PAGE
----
“It’s simple, of course. Whichever town got the rail terminus was going to survive. Whichever one didn’t was going to wind up like Magothy Hill,” Flyre said. (Magothy Hill is just fine, by the way; it’s hardly a dead town.) So why couldn’t Nagspeake just have ordered its own station? “Question of timing. Same time this was happening, railroads were popping up everywhere, and the stations that were built earlier had a better chance of being connection points in the grid that was developing, as opposed to stops along the way to those points.” So–not to beat around the bush–did Nagspeake steal the Magothy Hill station? Flyre gave me a withering look. “Of course it did. Why else is the station called ‘Magothy’ rather than ‘Nagspeake?’ I suppose you want to know how they did it,” he grumbled. I did. “Thing was built in five parts that came together clamshell-like. All of ’em were built on some kind of skids so you could position ’em right. So one night a group of fellows rode a couple dozen horses and mules down to Magothy Hill, cut all the power lines to the town so’s it all went dark, and just hitched the station up, in its pieces, to the pack animals and tugged it away over here to Whilforber Hill. Satisfied?” The last word was shot at me like a snarl. And of course, I wasn’t–this was the same story I’d heard from everybody and I’d been expecting some deeper look from Augustus Flyre.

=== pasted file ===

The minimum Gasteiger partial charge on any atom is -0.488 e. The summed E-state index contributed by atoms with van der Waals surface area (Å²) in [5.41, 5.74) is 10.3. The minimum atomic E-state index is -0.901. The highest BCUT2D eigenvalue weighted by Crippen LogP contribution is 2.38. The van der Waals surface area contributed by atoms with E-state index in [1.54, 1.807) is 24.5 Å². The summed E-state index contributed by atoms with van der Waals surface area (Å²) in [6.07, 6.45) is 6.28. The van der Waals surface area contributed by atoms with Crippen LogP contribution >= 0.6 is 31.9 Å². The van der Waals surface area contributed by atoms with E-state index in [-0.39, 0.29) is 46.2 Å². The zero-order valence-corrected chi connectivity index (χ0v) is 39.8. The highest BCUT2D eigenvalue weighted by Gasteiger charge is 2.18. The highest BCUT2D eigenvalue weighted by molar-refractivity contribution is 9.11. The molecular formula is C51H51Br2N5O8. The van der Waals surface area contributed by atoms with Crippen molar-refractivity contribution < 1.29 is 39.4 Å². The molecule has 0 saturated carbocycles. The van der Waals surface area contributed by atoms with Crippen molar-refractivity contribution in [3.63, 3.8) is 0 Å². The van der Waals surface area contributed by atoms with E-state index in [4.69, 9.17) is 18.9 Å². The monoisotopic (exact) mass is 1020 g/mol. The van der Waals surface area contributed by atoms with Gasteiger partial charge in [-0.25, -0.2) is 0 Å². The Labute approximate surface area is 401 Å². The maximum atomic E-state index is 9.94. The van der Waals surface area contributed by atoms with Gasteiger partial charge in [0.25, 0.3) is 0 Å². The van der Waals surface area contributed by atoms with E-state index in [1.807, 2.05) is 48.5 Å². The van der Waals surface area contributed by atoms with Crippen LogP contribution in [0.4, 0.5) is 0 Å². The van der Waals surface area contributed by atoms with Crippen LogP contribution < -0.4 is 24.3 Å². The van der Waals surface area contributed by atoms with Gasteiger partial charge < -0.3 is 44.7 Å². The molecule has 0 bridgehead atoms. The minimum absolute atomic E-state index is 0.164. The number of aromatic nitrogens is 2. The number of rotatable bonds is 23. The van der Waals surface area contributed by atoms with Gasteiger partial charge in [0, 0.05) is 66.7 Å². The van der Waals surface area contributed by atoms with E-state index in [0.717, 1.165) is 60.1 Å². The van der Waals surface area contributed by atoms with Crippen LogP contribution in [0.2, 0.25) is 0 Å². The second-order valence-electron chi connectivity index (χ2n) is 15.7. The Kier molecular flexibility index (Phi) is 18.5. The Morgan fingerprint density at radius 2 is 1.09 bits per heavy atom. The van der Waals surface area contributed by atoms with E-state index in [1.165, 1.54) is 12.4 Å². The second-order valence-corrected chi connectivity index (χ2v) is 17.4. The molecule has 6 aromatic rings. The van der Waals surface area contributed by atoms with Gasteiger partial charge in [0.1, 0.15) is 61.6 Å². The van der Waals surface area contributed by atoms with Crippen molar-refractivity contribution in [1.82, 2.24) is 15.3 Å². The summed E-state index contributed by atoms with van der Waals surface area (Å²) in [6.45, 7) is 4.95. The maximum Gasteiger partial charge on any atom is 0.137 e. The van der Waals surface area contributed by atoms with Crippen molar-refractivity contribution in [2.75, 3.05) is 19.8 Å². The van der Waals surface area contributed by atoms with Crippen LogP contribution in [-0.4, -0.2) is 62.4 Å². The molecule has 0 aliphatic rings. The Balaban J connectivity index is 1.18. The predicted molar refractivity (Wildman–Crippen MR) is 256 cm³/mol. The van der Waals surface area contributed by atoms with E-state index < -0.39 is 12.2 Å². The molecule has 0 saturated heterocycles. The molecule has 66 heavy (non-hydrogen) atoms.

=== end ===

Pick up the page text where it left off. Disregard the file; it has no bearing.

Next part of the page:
“Mr. Flyre, I already knew all that,” I said. “Everybody knows all that. I was hoping you’d be able to tell me something new, something nobody else knows.” I took a stab in the dark. “Like how Deacon and Morvengarde was involved.”